By Cody Hensarling – “The high cost and lack of competitiveness of major U.S. shipbuilding currently burdens the businesses and residents of the noncontiguous jurisdictions with several adverse consequences.” – Michael Hansen, Hawaii Shippers Council
In last Thursday’s edition of the Hawaii Free Press, Michael Hansen, President of the Hawaii Shippers Council, has a stirring piece calling for the “noncontiguous jurisdictions” (including Hawaii) to be exempted from the U.S.-Build requirement for large deep draft oceangoing commercial ships contained in the Jones Act. Admittedly, for those unfamiliar with the current controversy regarding the Jones Act, a lot of that last statement may be confusing. Whether you are read up on the Jones Act or not, Hansen’s article is worth reading in its entirety. I will seek to provide an introduction to the issue for the uniformed in what remains of this post.
The Jones Act requires that all ships transporting cargo or passengers between US ports must do so on US-flag, US-owned, US-crewed, and US-built vessels. The most onerous requirement of the four is the requirement that the ships be US-built. Currently, due to the protectionist bubble of Jones Act regulations, US shipyards are not competitive with international (particularly Chinese, South Korean, and Japanese) shipyards.
American yards do not employ techniques such as specialization of the types of ships built and basing production on series lines, to allow for a more regular and predictable stream of production. The remaining US yards tend to focus on military production, and generally have large cost overlays and delays when producing commercial vessels. In fact, according to Hansen, the cost of building large oceangoing ships in the United States is at least three times greater than at the internationally competitive shipyards in Japan and South Korea.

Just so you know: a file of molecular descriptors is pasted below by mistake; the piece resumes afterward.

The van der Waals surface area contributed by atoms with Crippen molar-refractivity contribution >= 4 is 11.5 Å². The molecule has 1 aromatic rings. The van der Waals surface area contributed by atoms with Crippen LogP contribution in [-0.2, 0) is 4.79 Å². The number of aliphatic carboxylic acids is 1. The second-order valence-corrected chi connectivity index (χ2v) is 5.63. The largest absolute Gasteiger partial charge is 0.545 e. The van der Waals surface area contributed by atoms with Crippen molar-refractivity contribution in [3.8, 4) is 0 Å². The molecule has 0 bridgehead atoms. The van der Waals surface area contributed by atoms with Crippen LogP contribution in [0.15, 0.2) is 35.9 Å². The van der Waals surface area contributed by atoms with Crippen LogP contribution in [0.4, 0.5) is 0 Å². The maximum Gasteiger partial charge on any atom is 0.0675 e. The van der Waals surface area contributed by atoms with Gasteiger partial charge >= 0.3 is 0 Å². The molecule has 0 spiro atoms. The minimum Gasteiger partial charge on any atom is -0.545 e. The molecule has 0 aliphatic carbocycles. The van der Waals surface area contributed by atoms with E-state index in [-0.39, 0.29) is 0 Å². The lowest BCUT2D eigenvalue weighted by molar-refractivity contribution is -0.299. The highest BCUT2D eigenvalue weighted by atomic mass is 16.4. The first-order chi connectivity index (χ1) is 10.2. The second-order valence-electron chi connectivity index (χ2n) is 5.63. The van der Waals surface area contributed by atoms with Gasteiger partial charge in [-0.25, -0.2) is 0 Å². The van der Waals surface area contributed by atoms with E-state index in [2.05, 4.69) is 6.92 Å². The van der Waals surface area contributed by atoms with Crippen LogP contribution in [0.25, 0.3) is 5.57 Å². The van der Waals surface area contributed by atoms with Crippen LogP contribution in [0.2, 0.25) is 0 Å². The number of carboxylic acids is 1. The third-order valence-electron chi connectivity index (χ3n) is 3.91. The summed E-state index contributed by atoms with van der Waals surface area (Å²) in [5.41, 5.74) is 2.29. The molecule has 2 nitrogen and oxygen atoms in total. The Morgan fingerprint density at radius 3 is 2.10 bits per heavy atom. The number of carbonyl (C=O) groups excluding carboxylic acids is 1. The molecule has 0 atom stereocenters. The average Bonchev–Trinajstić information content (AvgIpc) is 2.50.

The cost to produce ships in the United States is not competitive with the cost of production in other nations, yet many shippers, including six who primarily engage in shipping between noncontiguous jurisdictions, are required by law to pay the higher cost to purchase US-made ships. This has led to two major consequences. First off, most of these shippers have not replaced older ships that have exceeded the recommended twenty year service as a shipping vessel.
This poses a greater risk the longer these ships go without being replaced. Secondly, the cost of compliance with the Jones Act has caused and is causing the shippers to pass on the cost through higher prices for consumers.
Hansen’s article gets much more in depth when it comes to consequences, but at its core, the main problem with the US-build requirement in the Jones Act is that it is an outdated, self-defeating form of protectionism. Those who believe in free markets should sympathize with the plight of the shippers and consumers affected and call for reform of these regulations.